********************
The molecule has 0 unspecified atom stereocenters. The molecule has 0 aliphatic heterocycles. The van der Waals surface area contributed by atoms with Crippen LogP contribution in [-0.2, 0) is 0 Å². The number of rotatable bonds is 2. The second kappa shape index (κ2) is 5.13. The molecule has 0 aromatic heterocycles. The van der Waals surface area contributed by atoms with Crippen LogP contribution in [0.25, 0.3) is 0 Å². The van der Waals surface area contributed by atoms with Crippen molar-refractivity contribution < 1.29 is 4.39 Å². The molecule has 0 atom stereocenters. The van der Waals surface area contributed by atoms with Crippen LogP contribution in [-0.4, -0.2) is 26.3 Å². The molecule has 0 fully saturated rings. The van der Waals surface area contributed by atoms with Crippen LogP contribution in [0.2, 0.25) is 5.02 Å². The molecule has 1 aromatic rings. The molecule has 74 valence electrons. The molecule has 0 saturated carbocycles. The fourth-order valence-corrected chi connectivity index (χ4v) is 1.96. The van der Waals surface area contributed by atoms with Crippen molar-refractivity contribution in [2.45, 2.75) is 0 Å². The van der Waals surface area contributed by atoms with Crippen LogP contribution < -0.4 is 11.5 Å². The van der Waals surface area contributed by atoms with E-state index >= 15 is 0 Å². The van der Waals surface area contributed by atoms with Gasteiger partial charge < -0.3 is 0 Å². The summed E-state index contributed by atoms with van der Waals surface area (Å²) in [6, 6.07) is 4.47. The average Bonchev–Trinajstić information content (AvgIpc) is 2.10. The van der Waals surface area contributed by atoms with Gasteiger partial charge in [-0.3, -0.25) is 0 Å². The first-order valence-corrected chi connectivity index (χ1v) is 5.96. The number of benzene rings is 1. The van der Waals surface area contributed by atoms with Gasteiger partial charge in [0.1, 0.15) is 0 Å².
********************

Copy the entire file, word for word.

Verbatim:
The molecule has 0 unspecified atom stereocenters. The molecule has 0 aliphatic heterocycles. The van der Waals surface area contributed by atoms with Crippen LogP contribution in [-0.2, 0) is 0 Å². The number of rotatable bonds is 2. The second kappa shape index (κ2) is 5.13. The molecule has 0 aromatic heterocycles. The van der Waals surface area contributed by atoms with Crippen LogP contribution in [0.25, 0.3) is 0 Å². The van der Waals surface area contributed by atoms with Crippen molar-refractivity contribution < 1.29 is 4.39 Å². The molecule has 0 atom stereocenters. The van der Waals surface area contributed by atoms with Crippen LogP contribution in [-0.4, -0.2) is 26.3 Å². The molecule has 0 fully saturated rings. The van der Waals surface area contributed by atoms with Crippen LogP contribution in [0.2, 0.25) is 5.02 Å². The molecule has 1 aromatic rings. The molecule has 74 valence electrons. The molecule has 0 saturated carbocycles. The fourth-order valence-corrected chi connectivity index (χ4v) is 1.96. The van der Waals surface area contributed by atoms with Crippen molar-refractivity contribution in [2.45, 2.75) is 0 Å². The van der Waals surface area contributed by atoms with Crippen LogP contribution < -0.4 is 11.5 Å². The van der Waals surface area contributed by atoms with E-state index >= 15 is 0 Å². The van der Waals surface area contributed by atoms with Gasteiger partial charge < -0.3 is 0 Å². The summed E-state index contributed by atoms with van der Waals surface area (Å²) in [6, 6.07) is 4.47. The average Bonchev–Trinajstić information content (AvgIpc) is 2.10. The van der Waals surface area contributed by atoms with Gasteiger partial charge in [-0.3, -0.25) is 0 Å². The first-order valence-corrected chi connectivity index (χ1v) is 5.96. The number of benzene rings is 1. The van der Waals surface area contributed by atoms with Gasteiger partial charge in [0.1, 0.15) is 0 Å².